Dr. Val Farmer
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When Parents Won't Let Go

February 17, 2001

The journey toward maturity and healthy relationships between generations isn’t all the responsibility of the rising generation. Despite the prolonged adolescence of education and training, most young adults are ready to take care of themselves, assume responsibility for their lives and to be self-sufficient in the world.

Sometimes it doesn’t happen. And it isn’t always the fault of the children. It is the parents who haven’t let go of the parent/child obligations. Even though their children have moved on into adult life, some parents continue to carry strong expectations about what their children should do to make them happy. Part of this happiness depends on how their children behave, no matter how old they are.

These parents are acutely conscious of past sacrifices and expect repayment by drawing down on an emotional bank account weighted perennially in their favor. They withhold approval and are generous with their disapproval if their needs and expectations aren’t met. Afraid that their children won’t respond though natural love and concern, they manipulate through guilt, gifts, financial support and withholding love to insure the relationship happens on their terms.

How can you tell when parents of adult, married children haven’t let go:

1. When they are competitive with the other set of in-laws and keep track to how much time you spend with them on the holidays.

2. When they conveniently set aside or forget their promises if it doesn’t happen to suit them.

3. When they expect you to initiate the phone calls and correspondence.

4. When there are strings attached to every gift and generous act.

5. When they compete with grandchildren for time and attention.

6. When they talk against you to the other children and to others in general.

7. When all the holidays are expected to be at their house.

8. When the phone calls are all about them and not about you or your lives.

9. When they threaten to use an estate plan to control their children.

10. When you come to visit, they want to be taken care of. They become jealous of the time you might want and need for yourself.

11. When they expect you to live near them to fill in the gaps in their lives.

12. When they hold on to the past and bring up past hurts and failings.

13. When they choose favorites among the children or grandchildren depending on who curries their favor.

14. When they keep on giving unsolicited advice about how to improve your life.

15. When the main feeling you get from being around them is guilt and being controlled.

16. When they don’t respect your wishes when it comes to gift-giving.

17. When their favorite trip is a guilt trip.

It’s about control. Instead of asking, they demand. Instead of respecting their right to choose, parents try to manipulate their children’s choices through guilt. Instead of letting go, they try to clutch and control their children. Their feelings of neediness and entitlement spoil whatever gifts of time and attention their children bring. What the children do is never quite good enough.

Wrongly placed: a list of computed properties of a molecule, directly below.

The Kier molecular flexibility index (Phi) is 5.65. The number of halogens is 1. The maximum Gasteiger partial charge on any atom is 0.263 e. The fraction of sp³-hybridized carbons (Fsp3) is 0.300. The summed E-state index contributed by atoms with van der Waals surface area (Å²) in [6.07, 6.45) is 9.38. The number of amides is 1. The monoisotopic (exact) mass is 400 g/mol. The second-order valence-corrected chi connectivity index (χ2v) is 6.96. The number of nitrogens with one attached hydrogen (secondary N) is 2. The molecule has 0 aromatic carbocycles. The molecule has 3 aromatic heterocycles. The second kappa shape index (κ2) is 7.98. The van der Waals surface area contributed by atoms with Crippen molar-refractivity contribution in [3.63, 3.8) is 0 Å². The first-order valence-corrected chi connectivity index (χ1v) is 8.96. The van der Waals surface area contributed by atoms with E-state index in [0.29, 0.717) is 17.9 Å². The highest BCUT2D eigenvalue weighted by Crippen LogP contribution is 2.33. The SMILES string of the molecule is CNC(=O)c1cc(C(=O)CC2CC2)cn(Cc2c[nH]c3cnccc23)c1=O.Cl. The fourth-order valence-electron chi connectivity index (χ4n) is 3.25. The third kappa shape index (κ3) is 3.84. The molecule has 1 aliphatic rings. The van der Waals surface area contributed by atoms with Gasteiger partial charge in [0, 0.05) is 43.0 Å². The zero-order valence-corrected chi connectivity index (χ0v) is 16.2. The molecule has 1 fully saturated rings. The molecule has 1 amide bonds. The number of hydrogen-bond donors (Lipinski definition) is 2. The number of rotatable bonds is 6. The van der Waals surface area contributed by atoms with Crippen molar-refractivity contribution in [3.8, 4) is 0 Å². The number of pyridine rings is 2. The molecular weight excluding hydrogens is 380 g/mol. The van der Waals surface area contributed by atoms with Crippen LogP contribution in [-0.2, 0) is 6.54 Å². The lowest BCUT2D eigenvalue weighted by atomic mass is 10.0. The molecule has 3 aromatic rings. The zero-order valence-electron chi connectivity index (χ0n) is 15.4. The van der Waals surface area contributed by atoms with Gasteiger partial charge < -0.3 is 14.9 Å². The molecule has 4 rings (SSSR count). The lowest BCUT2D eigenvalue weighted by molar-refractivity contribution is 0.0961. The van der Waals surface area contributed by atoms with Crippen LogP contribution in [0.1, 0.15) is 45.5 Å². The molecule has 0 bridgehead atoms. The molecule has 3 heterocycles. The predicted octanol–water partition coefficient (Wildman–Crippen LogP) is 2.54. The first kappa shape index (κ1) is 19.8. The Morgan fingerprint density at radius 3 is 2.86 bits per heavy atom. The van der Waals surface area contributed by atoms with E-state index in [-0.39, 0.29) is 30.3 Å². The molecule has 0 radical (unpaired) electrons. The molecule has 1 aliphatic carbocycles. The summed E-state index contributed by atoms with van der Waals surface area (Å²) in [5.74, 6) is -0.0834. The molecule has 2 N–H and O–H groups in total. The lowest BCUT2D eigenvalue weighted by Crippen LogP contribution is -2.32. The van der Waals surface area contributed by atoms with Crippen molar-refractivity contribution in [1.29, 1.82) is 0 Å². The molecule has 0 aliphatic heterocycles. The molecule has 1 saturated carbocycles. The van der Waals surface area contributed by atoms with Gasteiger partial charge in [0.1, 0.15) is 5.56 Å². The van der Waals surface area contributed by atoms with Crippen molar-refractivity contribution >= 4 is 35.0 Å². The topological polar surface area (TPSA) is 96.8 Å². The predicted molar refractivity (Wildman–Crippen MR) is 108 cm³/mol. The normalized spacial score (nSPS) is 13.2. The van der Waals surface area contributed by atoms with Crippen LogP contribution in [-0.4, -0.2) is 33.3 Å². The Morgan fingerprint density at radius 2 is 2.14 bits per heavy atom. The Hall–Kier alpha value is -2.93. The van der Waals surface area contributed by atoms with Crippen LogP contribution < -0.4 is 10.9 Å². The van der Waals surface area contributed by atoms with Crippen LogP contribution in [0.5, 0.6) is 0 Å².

Really letting go. The last part of successful parenting is letting go. Parents remain interested in their children’s lives. They continue to be supportive and concerned. They are available for life’s emergencies, and generous when they can be with material support as well as approval and encouragement.

As their children marry, parents need to respect the primacy of their son’s or daughter’s allegiance with their spouse and new family as the center of their emotional lives. They accept the new son or daughter-in-law and show balance and fairness in relating to them as a couple.

Family gatherings, holidays and visits are planned with respect for the children’s agenda and needs. They take pleasure in their children’s successes - even if those successes take their children out of the parental orbit. They engage in a respectful negotiation process to work out differences.

Living your own life. The task of letting go is easier when parents fill their own lives with purpose and social support without demanding or needing their adult children to play a role in their happiness. Parents continue to nourish their own friendships.

As parents, they are self-sufficient. They don’t depend on adult children to solve their life problems for them. The relationship between families is voluntary based on mutual love and respect. As they can, they share their lives and get together to celebrate holidays and special occasions. Through letters, e-mail or phone calls, they keep one another informed on developments in their lives.

Grandparenting. Parents who really care will shift their focal point to the grandchildren as a common bond between the generations. Both parents and grandparents encourage precious grandparent/grandchild bonds. They share a mutual concern and delight in the well being of the rising generation.

Grandparents play a meaningful role in helping the next generation of children learn who they are and bask in the love and enjoyment of extended family. Grandparents can learn how to grandparent at a distance as well as from close proximity.

Good family life includes healthy, respectful interactions between generations. It is a wonderful thing when it happens. "Let go" and what you want to happen will happen naturally.